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25 Feb 2022, 13:20
Sören Amelang

German ports unprepared for offshore ramp-up – business associations

Clean Energy Wire

Germany's sea ports are not sufficiently prepared for the upcoming expansion of offshore wind energy, the association of small and medium sized enterprises (BVMW) and the wind power industry association WAB have warned. "The decisive hub for sustainability in offshore wind development and the associated employment and value creation are port locations that are capable of handling heavy loads," the associations said. "These must be upgraded and be able to use the necessary financing options. The supply chain, which is mostly based on small and medium-sized enterprises, will only be able to benefit from the maritime energy transition if it can establish itself in coastal locations." WAB director Heike Winkler said the infrastructure needed for the planned offshore wind expansion goes far beyond power lines and hydrogen-capable pipelines. "Port and shipyard locations take on strategic importance in order to combine climate protection with value creation and employment."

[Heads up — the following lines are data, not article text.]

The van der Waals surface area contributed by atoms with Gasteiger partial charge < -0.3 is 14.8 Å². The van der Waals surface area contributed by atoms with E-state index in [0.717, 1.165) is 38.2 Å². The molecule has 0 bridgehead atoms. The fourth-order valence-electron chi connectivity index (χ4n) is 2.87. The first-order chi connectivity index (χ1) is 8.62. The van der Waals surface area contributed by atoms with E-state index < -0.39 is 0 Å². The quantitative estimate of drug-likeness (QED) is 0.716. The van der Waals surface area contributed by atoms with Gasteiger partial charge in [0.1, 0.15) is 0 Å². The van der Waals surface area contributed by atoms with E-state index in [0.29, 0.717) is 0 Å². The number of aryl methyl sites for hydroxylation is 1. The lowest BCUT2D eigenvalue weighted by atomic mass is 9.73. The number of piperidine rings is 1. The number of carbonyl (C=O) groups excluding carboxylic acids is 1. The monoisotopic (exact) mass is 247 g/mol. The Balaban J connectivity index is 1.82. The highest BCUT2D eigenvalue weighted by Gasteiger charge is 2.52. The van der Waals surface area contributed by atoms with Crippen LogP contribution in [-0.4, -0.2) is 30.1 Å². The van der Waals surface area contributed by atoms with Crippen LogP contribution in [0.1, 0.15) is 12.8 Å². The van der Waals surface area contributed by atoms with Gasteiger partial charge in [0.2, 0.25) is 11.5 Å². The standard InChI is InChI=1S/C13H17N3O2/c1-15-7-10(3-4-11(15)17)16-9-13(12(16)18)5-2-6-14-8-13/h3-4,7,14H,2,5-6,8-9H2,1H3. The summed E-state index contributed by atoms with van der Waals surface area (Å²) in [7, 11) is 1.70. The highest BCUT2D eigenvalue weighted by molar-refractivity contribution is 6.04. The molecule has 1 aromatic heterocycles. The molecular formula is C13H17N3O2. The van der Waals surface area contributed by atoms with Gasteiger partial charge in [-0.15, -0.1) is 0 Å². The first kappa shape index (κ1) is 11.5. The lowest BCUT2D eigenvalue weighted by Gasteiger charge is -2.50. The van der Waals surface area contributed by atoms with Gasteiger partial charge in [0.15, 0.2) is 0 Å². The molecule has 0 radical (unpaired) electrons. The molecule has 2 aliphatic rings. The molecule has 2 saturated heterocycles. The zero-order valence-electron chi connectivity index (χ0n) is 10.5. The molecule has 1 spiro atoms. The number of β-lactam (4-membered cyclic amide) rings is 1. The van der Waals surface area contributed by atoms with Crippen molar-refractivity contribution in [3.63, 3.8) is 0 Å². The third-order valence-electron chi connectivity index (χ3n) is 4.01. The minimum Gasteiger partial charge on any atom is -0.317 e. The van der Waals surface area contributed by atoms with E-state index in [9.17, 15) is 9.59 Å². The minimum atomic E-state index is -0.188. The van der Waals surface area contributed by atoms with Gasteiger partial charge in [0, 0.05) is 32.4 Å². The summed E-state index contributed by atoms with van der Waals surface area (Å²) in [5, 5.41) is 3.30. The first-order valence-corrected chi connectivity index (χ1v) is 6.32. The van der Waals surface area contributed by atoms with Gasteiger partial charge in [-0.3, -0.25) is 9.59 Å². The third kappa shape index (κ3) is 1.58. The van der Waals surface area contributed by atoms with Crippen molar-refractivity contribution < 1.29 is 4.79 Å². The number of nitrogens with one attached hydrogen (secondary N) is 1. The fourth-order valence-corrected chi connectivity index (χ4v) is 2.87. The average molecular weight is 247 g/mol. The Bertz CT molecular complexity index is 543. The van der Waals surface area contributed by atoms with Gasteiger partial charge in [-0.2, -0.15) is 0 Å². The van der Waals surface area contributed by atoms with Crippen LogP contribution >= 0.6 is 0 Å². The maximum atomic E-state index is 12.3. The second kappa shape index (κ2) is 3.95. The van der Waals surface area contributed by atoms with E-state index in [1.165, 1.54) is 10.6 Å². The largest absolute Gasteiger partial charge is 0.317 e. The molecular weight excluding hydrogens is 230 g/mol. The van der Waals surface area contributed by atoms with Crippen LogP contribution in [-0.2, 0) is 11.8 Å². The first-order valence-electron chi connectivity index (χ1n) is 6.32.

Only about ten percent of the offshore wind capacity needed by 2045 has been built in German waters, the associations say. "From now on, the yearly expansion rate until 2045 must top the previous record year of 2015. Today's industrial capacities are not sufficient for this." In its coalition treaty, the government parties said they want to expand offshore wind power capacity to 30 gigawatts (GW) by 2035, 40 GW by 2035, and 70 GW by 2045.

As of January 2022, there were about 1,500 turbines with a capacity of nearly 7.8 GW in operation in German waters in the North Sea and Baltic Sea. According to grid operator TenneT, offshore wind provided nearly 20 percent of total wind power production in the country last year. Despite Germany only having a comparatively small area available for offshore wind, the technology is seen as a key ingredient to the country’s energy transition plans thanks to support-free projects and very reliable power production.

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